Duquesne and the CIW

Wednesday, March 4, 2015

A Touch of Friendship, A Touch of Immokalee- Julia Pizzutti

It’s the end of day three of our Immokalee mission trip and I can honestly say that having the opportunity to bond with our fellow Immokalee-goers has been the most amazing aspect. Prior to our flight to Florida, we were required to meet as a group several times to learn about the CIW and the general purpose of the Immokalee mission. As can be expected though, we were nervous about being around one another and the room was filled with many awkward silences.  But within a matter of 72 hours, we really have all blossomed into what I would consider---good friends. The power of traveling together, experiencing Immokalee’s impoverished state, and learning about the devastating flight of the migrant farm workers has brought a special magic to the air.

Tonight at dinner, we sat gathered around our amazing chicken fajitas, homemade guacamole and delicious chocolate and vanilla pudding (yes, I made the desert!:) Giovan, one of our campus ministry leaders, shared this amazing story about how he and his wife first met. Kayla, our enthusiastic and sweet mission trip goer, shared her perspective on what our spirit animals were (check out the end of this blog to find everyone’s out!). Kate, our other campus ministry leader shared her memorable road trip with Father Bill. As an entirety, the atmosphere was so warm, so light-hearted, and in general---magical.

When you think about it, when people are able to experience opportunities such as a mission trip, emotions run a bit haywire. At times, there are periods of extreme joy and happiness. And at others, there are moments of sadness, regret and devastation. Despite the range of emotions---the power of being together at all times within the day has brought us each comfort.  This comfort has gradually molded itself---and we have entered our own little “Duquesne Bubble” whilst amidst this mission trip journey.

This bubble, in itself, has not only helped us to form good friendships—but it has created such an eye-opening learning opportunity. Today, our group was split into three areas. Group one went to work with Habitat for Humanity. Group two went to do maintenance with the Immokalee Housing and Family Services. And group three, my section, went to serve food at the Guadalupe Social Services soup kitchen.

I can’t speak on behalf of the other groups, but I can honestly say that at the Guadalupe Social Services, we were completely in awe. First of all, we had the fantastic chance to meet several sweet, older gentlemen who volunteer at the soup kitchen the first Tuesday of every month. They were welcoming, kind, considerate---and so pleased to share the morning with us.  We also volunteered with some students from Gannon University and John Carol—who again, were so sweet. While we were setting up the dining area, interacting and being able to hear the life-stories of our fellow volunteer friends was an experience in itself.  Having the opportunity to work hand in hand with people who come from all walks of life is a surreal experience.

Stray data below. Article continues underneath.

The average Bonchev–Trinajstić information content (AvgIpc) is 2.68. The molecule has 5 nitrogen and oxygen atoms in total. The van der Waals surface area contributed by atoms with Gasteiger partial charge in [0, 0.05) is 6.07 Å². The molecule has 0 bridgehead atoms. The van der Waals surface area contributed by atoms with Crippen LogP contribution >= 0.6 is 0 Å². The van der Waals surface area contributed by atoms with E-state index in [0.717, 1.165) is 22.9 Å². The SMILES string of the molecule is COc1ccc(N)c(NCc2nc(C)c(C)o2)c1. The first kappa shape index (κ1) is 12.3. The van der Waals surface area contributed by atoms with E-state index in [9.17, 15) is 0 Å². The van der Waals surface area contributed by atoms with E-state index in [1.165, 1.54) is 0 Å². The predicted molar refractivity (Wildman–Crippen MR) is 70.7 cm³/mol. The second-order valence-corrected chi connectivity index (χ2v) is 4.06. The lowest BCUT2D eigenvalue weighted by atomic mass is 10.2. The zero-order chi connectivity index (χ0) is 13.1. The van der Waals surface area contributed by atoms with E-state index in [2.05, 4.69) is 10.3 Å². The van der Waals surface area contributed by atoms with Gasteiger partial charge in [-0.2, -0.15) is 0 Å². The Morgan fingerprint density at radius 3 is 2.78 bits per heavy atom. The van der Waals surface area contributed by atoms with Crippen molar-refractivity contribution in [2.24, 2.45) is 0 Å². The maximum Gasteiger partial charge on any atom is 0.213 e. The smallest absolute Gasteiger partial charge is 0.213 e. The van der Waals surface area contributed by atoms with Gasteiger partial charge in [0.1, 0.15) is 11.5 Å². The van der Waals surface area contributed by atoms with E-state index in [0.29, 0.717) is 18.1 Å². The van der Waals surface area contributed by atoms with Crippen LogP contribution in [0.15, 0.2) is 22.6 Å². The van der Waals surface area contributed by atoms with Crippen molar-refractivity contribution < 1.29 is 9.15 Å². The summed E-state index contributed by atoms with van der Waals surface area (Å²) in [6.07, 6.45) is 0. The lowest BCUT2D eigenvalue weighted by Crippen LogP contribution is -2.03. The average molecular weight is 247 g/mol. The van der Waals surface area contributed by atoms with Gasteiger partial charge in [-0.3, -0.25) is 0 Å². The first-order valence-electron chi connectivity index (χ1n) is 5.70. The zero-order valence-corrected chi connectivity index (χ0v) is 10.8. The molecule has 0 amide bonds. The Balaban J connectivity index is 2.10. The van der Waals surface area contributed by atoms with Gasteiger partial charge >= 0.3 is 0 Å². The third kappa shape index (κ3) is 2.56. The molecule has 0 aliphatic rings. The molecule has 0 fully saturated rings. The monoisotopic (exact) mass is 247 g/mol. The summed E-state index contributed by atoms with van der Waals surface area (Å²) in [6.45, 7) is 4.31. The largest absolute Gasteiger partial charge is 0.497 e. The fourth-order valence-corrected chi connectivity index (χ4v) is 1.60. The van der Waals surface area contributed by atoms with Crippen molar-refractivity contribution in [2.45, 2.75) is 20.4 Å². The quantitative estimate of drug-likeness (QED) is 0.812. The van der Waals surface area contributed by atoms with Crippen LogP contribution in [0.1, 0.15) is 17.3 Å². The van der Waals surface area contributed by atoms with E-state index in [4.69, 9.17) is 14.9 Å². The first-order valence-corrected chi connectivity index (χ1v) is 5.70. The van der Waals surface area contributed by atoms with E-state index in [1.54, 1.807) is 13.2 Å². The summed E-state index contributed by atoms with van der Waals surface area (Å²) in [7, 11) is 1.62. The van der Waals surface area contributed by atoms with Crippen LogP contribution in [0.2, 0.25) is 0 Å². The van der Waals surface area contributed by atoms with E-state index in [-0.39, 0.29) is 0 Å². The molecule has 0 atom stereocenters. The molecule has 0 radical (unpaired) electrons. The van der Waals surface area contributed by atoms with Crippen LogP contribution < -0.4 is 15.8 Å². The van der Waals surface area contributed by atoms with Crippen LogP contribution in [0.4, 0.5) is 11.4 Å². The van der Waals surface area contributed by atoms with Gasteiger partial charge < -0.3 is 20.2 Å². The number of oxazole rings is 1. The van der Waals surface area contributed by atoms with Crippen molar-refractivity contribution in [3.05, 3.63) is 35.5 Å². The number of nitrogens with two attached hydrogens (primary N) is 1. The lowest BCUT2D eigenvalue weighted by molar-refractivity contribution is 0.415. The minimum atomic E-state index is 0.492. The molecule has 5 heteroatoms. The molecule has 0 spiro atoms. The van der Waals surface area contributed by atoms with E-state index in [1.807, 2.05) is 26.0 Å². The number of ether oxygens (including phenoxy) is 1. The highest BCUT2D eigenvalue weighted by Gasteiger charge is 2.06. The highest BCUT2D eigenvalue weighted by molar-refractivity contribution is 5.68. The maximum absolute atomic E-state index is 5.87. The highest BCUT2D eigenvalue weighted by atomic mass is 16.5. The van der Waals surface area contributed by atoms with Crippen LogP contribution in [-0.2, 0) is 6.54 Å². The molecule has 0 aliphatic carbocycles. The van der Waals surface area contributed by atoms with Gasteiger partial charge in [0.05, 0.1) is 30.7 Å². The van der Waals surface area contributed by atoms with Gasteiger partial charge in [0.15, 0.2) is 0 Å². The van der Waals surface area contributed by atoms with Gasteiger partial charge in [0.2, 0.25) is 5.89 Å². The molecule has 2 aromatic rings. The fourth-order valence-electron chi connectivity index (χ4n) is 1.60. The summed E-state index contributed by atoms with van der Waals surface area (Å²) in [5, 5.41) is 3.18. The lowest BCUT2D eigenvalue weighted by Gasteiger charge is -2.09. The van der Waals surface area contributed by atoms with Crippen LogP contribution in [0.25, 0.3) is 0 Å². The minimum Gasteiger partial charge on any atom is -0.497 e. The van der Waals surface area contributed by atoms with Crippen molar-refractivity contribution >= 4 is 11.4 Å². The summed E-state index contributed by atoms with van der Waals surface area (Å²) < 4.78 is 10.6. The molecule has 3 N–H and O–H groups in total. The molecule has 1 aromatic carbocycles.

Following the soup kitchen, we ultimately all ended up meeting at one of the Immokalee Housing and Family Development center. Here, we went into a single family house and helped do general maintenance, from painting walls, to raking countless leaves, to hanging doorknobs. While the work may seem rather basic, I have to say that this again, was a true bonding experience for all of us. Even with the 80 degree heat and rather “hangry” (hungry + angry) humans---we clicked. We giggled, we helped one another and we embraced each other’s company. I also immensely enjoyed talking with Zuzki, one of the two maintenance hero’s for Immokalee housing, talk about why he loves his job and about what his future may hold.

It’s so easy to get swept up in the day-to-day life---and forget to embrace the simple moments. But helping Tony (our “25” year old gentleman) place desserts on trays and helping re-fill the soup bowls of Guadalupe’s diners brought a sense of both laughter and peace to our souls. And this is what this mission trip is really all about. It’s a chance to reach out to those who we wouldn’t have the opportunity to meet in the hustle and bustle of everyday life—and learn. From hearing stories about one’s grandchildren, to stories about how someone reach his or her impoverished state; it’s a matter of listening, accepting, and growing from the experience.

So, with the night coming to an end, I can honestly say that I am so thankful for this experience. Our journey has only just begun---but the memories and the close friendships that we will share at the end of this trip is something we will never forget. Plus, dinners (thanks to Kate and Laura) have been absolutely awesome. Sleeping on the floor is a bit rough---but as I write, Molly and Kelsey are laughing away at today’s adventures, bringing some fun to the air. Plus, we’ve met some really adorable kids so far. Today, I met PJ—who was a fun 3 year-old boy who loved spider man, could do some great pushups, and had this really cool scooter.

At the end of the day---only 72 hours in, I can’t wait to see what the next few days hold. As a soon-to-be college graduate, and spring breaker, this is a true once and a lifetime experience.

Thanks to our fantastic Duquesne group for making this trip so fabulous and eye-opening thus far!


PS: From Kayla, our spirit animals:

Kelsey, Turtle
Molly, Goldfish
Kate, Monkey
Lani, Bambi (Baby Deer)
Trip, Lizard
Julia, Cat
Emily, Parakeet
Elle, Parrot
Kayla, Meercat
Giovan, Bear
Leah, Wolf
Ashley, Seal
Laura, Lion

Aubrey, Caterpillar (soon to be a butterfly)

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